Plushly mounted, and with just enough topical references to seem relevant, Firewall adds one more film title to Harrison Ford's enviable resume. An immensely appealing performer, he's spent the last decade in vehicles that could rarely be described as challenging. Here he plays another variation on Hollywood's favorite role for older actors, a harried husband who's forced into action when his family is threatened.

The setting is Seattle, although any large city would do. Ford is Jack Stanfield, a computer expert happily married to an architect, Beth (Virginia Madsen), and the father of two children, the sullen teen Sarah (Carly Schroeder) and Andy (Jimmy Bennett), a young boy with serious allergies. Jack works at a small bank that's merging with a larger one, and his skill with computers is shown in one or two brief scenes dense with silly jargon.

Jack has an after-work drink with Bill Cox (Paul Bettany), ostensibly a software designer but actually the mastermind of a scheme to steal $100 million from the bank. The first step involves taking Jack's family hostage, which is easily accomplished by Cox's minions. The next is to wire Jack with mikes and cameras and force him to use his computer expertise to perform the crime from his bank office.

One of Firewall's few legitimate pleasures is watching Jack try to outwit Cox while under surveillance. Muttering to himself, scurrying away from acquaintances, he's the image of someone on the verge of a breakdown. Jack receives invaluable help from his secretary Janet (Mary Lynn Rajskub) and other bank workers, then runs into trouble with executives (chiefly played by Robert Forster, Robert Patrick and Alan Arkin). But Firewall ultimately isn't about identity theft or computer fraud or iPod product placements. It isn't even about Jack's wife and kids, who are sketched in so carelessly that they may as well be pictures on a wall. It's about whether Jack can beat up the bad guy.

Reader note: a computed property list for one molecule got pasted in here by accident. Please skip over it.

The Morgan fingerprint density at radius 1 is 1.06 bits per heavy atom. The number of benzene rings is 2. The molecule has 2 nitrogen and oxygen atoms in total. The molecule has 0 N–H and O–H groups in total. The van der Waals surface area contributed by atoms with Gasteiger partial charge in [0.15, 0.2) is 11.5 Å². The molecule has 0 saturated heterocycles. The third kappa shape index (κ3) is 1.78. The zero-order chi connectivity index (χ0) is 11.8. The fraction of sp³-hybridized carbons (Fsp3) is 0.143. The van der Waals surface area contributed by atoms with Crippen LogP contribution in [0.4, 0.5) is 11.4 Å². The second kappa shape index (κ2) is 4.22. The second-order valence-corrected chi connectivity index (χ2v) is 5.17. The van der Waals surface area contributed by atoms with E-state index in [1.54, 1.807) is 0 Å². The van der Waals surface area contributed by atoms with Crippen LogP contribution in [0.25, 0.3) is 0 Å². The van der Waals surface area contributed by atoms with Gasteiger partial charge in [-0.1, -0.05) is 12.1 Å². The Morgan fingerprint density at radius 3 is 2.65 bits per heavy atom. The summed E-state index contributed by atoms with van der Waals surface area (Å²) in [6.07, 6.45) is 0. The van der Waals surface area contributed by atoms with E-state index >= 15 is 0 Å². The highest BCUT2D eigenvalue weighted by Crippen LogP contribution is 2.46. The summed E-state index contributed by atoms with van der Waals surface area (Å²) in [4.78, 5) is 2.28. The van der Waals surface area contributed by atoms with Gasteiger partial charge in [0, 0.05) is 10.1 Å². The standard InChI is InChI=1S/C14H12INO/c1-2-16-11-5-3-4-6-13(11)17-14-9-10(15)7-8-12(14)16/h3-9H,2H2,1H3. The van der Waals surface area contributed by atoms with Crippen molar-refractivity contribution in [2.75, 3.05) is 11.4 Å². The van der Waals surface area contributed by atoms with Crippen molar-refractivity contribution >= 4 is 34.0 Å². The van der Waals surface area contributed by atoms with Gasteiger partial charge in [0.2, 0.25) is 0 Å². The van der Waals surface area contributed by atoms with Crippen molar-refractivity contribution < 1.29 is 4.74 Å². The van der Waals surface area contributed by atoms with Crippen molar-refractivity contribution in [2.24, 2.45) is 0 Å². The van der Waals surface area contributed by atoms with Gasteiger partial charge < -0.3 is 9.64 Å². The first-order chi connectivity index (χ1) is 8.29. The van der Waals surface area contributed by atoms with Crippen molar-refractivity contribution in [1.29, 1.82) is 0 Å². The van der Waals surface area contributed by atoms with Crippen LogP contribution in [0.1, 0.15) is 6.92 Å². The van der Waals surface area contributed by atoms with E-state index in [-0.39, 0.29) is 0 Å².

Getting to that point requires several more shots of computer screens than any film should contain, as well as some remarkably pointless plot twists. Should Jack have to climb over the top of a rainswept apartment building to find out that his friend isn't home? Given so many opportunities, couldn't he leave one note alerting the police? Director Richard Loncraine shows no affinity for the nuts and bolts of constructing thrillers, playing out the script's empty threats and chases at a lethargic pace. As the villain, Paul Bettany (who worked with Loncraine in Wimbledon) lacks the menace his part requires. As always, Ford performs capably, but it's time he tried a serious movie again.

-Daniel Eagan